To protect data in the event of a power disruption, an increasing number of schools have shifted to cloud computing. A national study by the Fordham Law School Center on Law and Information Policy (CLIP) looked at twenty districts of varying sizes and demographics. It found that "95 [percent] of reporting districts relied on at least one type of cloud service to process student information." (12) Another national study reported that forty-two percent of K-12 schools utilized cloud storage in 2012, up from just twenty-seven percent the year before. (13) The increase is likely attributable to the ease of use and convenience of cloud computing.

    Cloud computing is comprised of two interconnected systems: the computer system of the client and the computer system of the cloud service provider. (14) Once client information is sent through the internet, a cloud storage system makes copies of that data, otherwise known as redundancies, and relocates them to backup machines. (15) Clients can then retrieve their data through the internet on any device, thereby increasing efficiency and reducing the physical space needed on-site. (16) However, as more information is entrusted to online databases, the likelihood of that information becoming "leaked, exposed by hackers, or more likely, sold to advertisers by the private companies hired by the schools themselves" increases. (17)

    Three of the biggest threats faced by cloud computing are insecure databases, data loss and leakage, and hardware failure. (18) Hackers can also access information on cloud storage systems using low-tech methods such as "Brute Force." (19) Some cloud storage companies are developing methods to combat such threats: after a series of public attacks, cloud storage company Dropbox created new security practices, including encrypting the data on secure connections and creating a two-factor authentication process. (20) While these measures pave the way for a more secure industry, increases in security by the cloud providers themselves may reduce storage efficiency and processing speed. (21) They are therefore unattractive from a business standpoint. Until a balance between heightened security and technology that allows for its seamless implementation is reached, parents and students must look towards the law to limit the data schools can store on such a system.

    Hacking is not the only means in which student data can be placed in a compromised circumstance. Advertisers have taken advantage of the relatively easy access to student information. After obtaining the information from the storage providers, advertisers then provide what they have gathered to software retailers, who sell "tailored" educational programs back to the schools. (22) The software market for K-12 schools jumped 2.7 percent from 2010 to 2011-2012, becoming a 7.97 billion dollar industry. (23) Technological advances have made it easier for businesses to access vast swaths of student information, and track that information over the course of students' K-12 education. Many schools allow student data to be sold to third-party marketers for advertising purposes. (24) The CLIP national study revealed that "fewer than 7 [percent] of the [school's] contracts [with storage providers] restrict[ed] the sale or marketing of student information by vendors," (25) and less than ten percent "expressly prohibited" the sale. (26) Sometimes the distinction between commercial and education functions is not clear. Other times, the distinction is so obvious that critics decry the practice as predatory. (27)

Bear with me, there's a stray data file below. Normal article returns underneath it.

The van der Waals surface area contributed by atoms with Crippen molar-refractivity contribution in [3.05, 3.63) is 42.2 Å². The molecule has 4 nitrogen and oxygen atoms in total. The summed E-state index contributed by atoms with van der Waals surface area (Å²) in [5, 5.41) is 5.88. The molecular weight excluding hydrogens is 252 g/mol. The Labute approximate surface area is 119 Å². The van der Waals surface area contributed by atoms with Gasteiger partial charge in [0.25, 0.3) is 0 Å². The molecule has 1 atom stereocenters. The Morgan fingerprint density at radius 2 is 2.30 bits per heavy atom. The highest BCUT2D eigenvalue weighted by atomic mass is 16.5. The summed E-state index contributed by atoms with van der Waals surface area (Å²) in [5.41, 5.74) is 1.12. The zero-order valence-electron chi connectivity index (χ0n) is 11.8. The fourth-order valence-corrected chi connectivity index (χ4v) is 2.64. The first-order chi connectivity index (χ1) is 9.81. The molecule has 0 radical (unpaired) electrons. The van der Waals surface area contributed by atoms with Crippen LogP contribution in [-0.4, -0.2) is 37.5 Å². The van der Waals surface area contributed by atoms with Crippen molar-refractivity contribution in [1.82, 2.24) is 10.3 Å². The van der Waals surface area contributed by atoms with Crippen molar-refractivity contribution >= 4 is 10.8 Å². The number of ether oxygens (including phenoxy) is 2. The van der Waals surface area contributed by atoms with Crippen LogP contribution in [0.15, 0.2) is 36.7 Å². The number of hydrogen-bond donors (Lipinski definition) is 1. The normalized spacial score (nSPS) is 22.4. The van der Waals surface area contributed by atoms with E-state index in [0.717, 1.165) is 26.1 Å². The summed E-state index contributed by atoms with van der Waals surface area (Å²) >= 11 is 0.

To address some of these concerns and to provide greater transparency, the Department of Education created the Privacy Technical Assistance Center (PTAC). The PTAC serves as a resource that parents can turn to for finding out what information is being collected in their school district and how it is being utilized. (28) In turn, it instructs schools to respond to parental inquiries in a "thoughtful and careful manner." (29) It also features a "community of practice" hub for school officials to share data-processing procedures that are efficient and compliant with federal laws. (30) While the center does not provide additional private protection, and its language can be particularly vague, it presents parents with an easy-to-understand overview of the rights that they and their children have under federal laws such as FERPA. (31)

    FERPA was created in 1974 to protect records created and maintained by schools. (32) FERPA grants parents various rights, including the right to "inspect and review the student's education records" and to "request that a school correct records which they believe to be inaccurate or misleading." (33) These rights transfer to the student once he or she reaches eighteen years old. (34) FERPA also prohibits the disclosure of certain types of information without written permission from parents or eligible students. (35) However, "[s]chools may disclose, without consent, 'directory' information such as a student's name, address, telephone number, date and place of...

To continue reading